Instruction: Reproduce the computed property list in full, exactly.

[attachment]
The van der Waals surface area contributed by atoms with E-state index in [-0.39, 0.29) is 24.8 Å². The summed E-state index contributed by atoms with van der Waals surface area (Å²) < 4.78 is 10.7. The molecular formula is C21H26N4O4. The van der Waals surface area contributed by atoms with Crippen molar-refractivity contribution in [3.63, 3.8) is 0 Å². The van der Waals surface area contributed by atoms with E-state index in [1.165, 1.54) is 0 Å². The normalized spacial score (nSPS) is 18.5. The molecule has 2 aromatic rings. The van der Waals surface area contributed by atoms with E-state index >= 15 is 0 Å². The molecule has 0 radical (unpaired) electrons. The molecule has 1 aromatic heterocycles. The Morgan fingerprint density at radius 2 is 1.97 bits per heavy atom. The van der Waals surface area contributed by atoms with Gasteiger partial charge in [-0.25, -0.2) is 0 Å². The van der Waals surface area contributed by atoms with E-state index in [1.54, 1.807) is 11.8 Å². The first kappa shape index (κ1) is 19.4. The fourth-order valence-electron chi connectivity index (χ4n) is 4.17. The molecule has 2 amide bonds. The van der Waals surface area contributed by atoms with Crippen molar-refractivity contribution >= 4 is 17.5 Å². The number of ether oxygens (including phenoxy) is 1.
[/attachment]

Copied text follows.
The van der Waals surface area contributed by atoms with E-state index in [-0.39, 0.29) is 24.8 Å². The summed E-state index contributed by atoms with van der Waals surface area (Å²) < 4.78 is 10.7. The molecular formula is C21H26N4O4. The van der Waals surface area contributed by atoms with Crippen molar-refractivity contribution in [3.63, 3.8) is 0 Å². The van der Waals surface area contributed by atoms with E-state index in [1.165, 1.54) is 0 Å². The normalized spacial score (nSPS) is 18.5. The molecule has 2 aromatic rings. The van der Waals surface area contributed by atoms with E-state index >= 15 is 0 Å². The molecule has 0 radical (unpaired) electrons. The molecule has 1 aromatic heterocycles. The Morgan fingerprint density at radius 2 is 1.97 bits per heavy atom. The van der Waals surface area contributed by atoms with Gasteiger partial charge in [-0.25, -0.2) is 0 Å². The van der Waals surface area contributed by atoms with E-state index in [1.54, 1.807) is 11.8 Å². The first kappa shape index (κ1) is 19.4. The fourth-order valence-electron chi connectivity index (χ4n) is 4.17. The molecule has 2 amide bonds. The van der Waals surface area contributed by atoms with Crippen molar-refractivity contribution >= 4 is 17.5 Å². The number of ether oxygens (including phenoxy) is 1.